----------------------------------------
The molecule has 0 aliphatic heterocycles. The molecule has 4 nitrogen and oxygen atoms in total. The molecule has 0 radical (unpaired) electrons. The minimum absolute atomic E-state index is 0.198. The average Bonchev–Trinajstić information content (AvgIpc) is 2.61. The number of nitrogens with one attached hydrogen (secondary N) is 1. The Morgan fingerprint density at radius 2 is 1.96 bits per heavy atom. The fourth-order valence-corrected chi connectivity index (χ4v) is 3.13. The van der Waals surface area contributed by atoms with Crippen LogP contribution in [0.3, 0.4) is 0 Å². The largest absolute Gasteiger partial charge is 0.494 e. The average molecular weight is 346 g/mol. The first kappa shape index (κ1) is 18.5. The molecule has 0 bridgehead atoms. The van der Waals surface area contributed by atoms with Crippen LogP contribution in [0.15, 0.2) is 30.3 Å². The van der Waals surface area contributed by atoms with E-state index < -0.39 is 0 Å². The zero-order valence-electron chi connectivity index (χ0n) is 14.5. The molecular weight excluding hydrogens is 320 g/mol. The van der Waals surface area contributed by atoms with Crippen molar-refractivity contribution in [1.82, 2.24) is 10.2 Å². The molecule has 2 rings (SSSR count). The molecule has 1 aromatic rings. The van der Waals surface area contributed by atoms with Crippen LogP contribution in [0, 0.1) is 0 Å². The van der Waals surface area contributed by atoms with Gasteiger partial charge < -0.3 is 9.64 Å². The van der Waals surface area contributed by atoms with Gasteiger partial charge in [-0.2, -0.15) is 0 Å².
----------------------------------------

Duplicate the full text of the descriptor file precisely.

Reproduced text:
The molecule has 0 aliphatic heterocycles. The molecule has 4 nitrogen and oxygen atoms in total. The molecule has 0 radical (unpaired) electrons. The minimum absolute atomic E-state index is 0.198. The average Bonchev–Trinajstić information content (AvgIpc) is 2.61. The number of nitrogens with one attached hydrogen (secondary N) is 1. The Morgan fingerprint density at radius 2 is 1.96 bits per heavy atom. The fourth-order valence-corrected chi connectivity index (χ4v) is 3.13. The van der Waals surface area contributed by atoms with Crippen LogP contribution in [0.3, 0.4) is 0 Å². The largest absolute Gasteiger partial charge is 0.494 e. The average molecular weight is 346 g/mol. The first kappa shape index (κ1) is 18.5. The molecule has 0 bridgehead atoms. The van der Waals surface area contributed by atoms with Crippen LogP contribution in [0.15, 0.2) is 30.3 Å². The van der Waals surface area contributed by atoms with E-state index < -0.39 is 0 Å². The zero-order valence-electron chi connectivity index (χ0n) is 14.5. The molecular weight excluding hydrogens is 320 g/mol. The van der Waals surface area contributed by atoms with Crippen molar-refractivity contribution in [1.82, 2.24) is 10.2 Å². The molecule has 2 rings (SSSR count). The molecule has 1 aromatic rings. The van der Waals surface area contributed by atoms with Crippen LogP contribution in [0, 0.1) is 0 Å². The van der Waals surface area contributed by atoms with Gasteiger partial charge < -0.3 is 9.64 Å². The van der Waals surface area contributed by atoms with Gasteiger partial charge in [-0.2, -0.15) is 0 Å².